The invasive European green crab count continues to rise on the Dungeness Spit.
As of Friday, May 12, researchers said 52 crabs have been caught by crews who quadrupled the amount of traps placed in Dungeness’ waters.
Lorenz Sollmann, deputy project leader at the Washington Maritime National Wildlife Refuge, said staff and volunteers put out 108 traps multiple times last week and will do so again this week.
“We’ve got out what we can handle,” he said.
Sollmann said crews have a good system down of cutting bait, checking traps and recording where green crabs are found.
Crews at the Dungeness Wildlife Refuge first found a few green crabs on April 13, which is the first sighting of the crustacean along the North Olympic Peninsula.
The green crab, considered one of the worst invasive species on the planet by scientists, is identifiable by its five spines on each side of its eyes, and despite its name, it can be green, brown or reddish typically with orange joints, said staff with Washington Sea Grant’s Crab Team.
Researchers said the crab often is blamed for damaging shellfish harvests and sea grass beds in the Northeastern U.S.
Dr. Sean McDonald with the Crab Team said there is a movement for homogenizing species around the globe but the effort doesn’t work out.
“Green crabs are never going to compete with local crabs like the Dungeness crab (economically),” he said. “If you care about native ecosystems, like the Dungeness crab and eelgrass, resist the spread of green crab.”
Dr. Emily Grason, Crab Team project coordinator, said the green crabs will out-compete Dungeness crab when they are the same size but if the native crabs are larger then they will out-compete the green crab.
Plan of action
More than 15 stakeholders from biologists to state officials met in person and via phone at the Jamestown S’Klallam Tribe’s main campus on May 4 to discuss options to prevent the green crab from growing its population.
“We’re trying to get rid of them as soon as possible,” said Allen Pleus, Aquatic Invasive Species coordinator for the Washington Department of Fish and Wildlife.
Traps have been placed across the Dungeness Spit, researchers said, but all of the crabs were found in the same channel on Graveyard Spit, across from Dungeness Landing near Sequim.
Staff with the Wildlife Refuge say the habitat there is terrific for green crab but it’s hard for crews to access because it’s so mucky.
Neil Harrington, environmental biologist for the Jamestown S’Klallam Tribe, said their staff have done some limited trapping in south Sequim Bay but haven’t caught any green crabs.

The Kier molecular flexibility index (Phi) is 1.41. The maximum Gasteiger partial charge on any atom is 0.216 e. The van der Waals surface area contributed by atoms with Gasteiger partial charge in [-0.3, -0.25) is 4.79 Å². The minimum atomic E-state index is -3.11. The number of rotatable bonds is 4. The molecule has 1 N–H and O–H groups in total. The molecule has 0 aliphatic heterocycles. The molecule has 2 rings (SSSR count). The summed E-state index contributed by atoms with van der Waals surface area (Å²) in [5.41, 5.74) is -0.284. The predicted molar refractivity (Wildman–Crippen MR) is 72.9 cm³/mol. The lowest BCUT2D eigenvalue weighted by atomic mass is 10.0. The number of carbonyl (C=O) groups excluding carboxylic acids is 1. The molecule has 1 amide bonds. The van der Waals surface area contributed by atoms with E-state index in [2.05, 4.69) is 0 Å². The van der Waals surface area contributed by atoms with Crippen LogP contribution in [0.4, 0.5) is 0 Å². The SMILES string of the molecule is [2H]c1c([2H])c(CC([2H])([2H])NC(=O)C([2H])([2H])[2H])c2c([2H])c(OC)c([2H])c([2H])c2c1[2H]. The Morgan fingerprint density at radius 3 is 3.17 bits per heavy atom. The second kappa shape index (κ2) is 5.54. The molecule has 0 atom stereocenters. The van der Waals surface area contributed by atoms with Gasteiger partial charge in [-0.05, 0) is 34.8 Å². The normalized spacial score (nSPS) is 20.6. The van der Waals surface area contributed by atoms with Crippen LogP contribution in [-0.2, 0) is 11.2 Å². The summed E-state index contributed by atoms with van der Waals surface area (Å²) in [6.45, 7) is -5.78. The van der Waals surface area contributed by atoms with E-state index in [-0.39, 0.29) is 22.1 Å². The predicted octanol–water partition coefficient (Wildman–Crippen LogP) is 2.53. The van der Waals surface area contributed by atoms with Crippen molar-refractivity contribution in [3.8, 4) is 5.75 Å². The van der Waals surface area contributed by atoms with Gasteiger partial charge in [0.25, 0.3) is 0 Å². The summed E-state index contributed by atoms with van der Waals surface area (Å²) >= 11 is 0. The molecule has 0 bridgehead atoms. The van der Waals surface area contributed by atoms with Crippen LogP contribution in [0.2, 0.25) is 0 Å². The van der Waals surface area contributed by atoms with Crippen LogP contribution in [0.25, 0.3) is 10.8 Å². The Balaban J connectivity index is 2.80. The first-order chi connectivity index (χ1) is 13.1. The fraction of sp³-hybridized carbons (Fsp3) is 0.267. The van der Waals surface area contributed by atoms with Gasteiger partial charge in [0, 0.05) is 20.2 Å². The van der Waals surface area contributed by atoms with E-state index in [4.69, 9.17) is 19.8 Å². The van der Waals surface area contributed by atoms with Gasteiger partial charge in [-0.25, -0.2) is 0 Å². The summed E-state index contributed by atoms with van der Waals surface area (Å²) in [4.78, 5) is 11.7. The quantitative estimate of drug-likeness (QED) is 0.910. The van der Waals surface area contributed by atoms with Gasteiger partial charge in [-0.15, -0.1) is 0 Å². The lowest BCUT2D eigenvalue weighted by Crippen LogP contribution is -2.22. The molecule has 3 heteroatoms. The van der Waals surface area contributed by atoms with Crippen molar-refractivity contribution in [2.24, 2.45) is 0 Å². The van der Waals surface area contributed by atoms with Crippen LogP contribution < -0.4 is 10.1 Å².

He said they are working with other stakeholders to place traps in possible green crab habitat in Sequim and Dungeness bays a few times this season.
Pleus said training stakeholders like the Jamestown S’Klallam Tribe through Washington Sea Grant to seek out green crabs is one of the next steps they hope will happen with small teams working in designated areas with 20-30 traps under an aquatics invasive species trapping permit.
“We’re going to find more crab,” Pleus said. “With resources being what they are, we can’t have someone out there everyday, all summer long.”
Despite Graveyard Spit being a good spot for the green crab, Grason said researchers don’t believe there is much good habitat along the strait west of Dungeness.
However, Sea Grant employees identified a few sites they hope to work with property owners to explore monitoring options for green crab including Hoko River, Clallam River, Pysht River and Port Angeles Lagoon.
The Crab Team monitors 41-plus sites with 170-plus volunteers.
When a green crab was discovered on Sept. 19, 2016, in Padilla Bay, the Crab Team led three days of intensive trapping efforts placing 368 traps at 31 sites.
In early May, one crab was spotted at an early detection site in Padilla Bay near Mount Vernon again leading Padilla Bay National Estuarine Research Reserve staff to place more traps as a precaution, Grason said.
The European green crab was first reported on the U.S.’s East Coast in 1817 and in San Francisco in 1989, Grason said. It was first observed in Washington in 1998 and by 2012 it was unintentionally brought by human transport to the Sooke Inlet, west of Victoria, B.C., she said.
Dungeness’ population is the largest reported so far in inland Washington but where it’s coming from is something researchers are still trying to pinpoint.
McDonald said he and other researchers don’t see human transport or spawning and traveling from northern British Columbia because of the temperatures and currents as possible causes.
Traveling from Vancouver Island, Oregon, other parts of Washington or Sooke Basin all remain possibilities because of their distance and/or temperatures of those areas, McDonald said.
Green crab larvae in its earliest stages can travel upwards of 100 kilometers, he said.
One female can release up to half-a-million larvae per brood, Grason said, and research states it’s possible females can have more than one brood a year.
But if local green crabs are mating or not is unknown, researchers report.
Of the 52 caught on Graveyard Spit, 33 are males and 19 are females, Sollmann said.
The largest crab was a 62 millimeters-wide female (2.4 inches), which can be reproductive at 45 millimeters (1.8 inches), Grason said.
Four moltings have been found so far, which signifies those crabs could be ready to mate but Grason said crabs molting or hardening their new shells do not come to traps as often nor will crabs in pre-mating embrace.
For more resources on identifying the green crab, places to look and/or volunteering, visit http://wsg.washington.edu/crabteam. For those who may have found a green crab, send photographs and location to the Crab Team at firstname.lastname@example.org.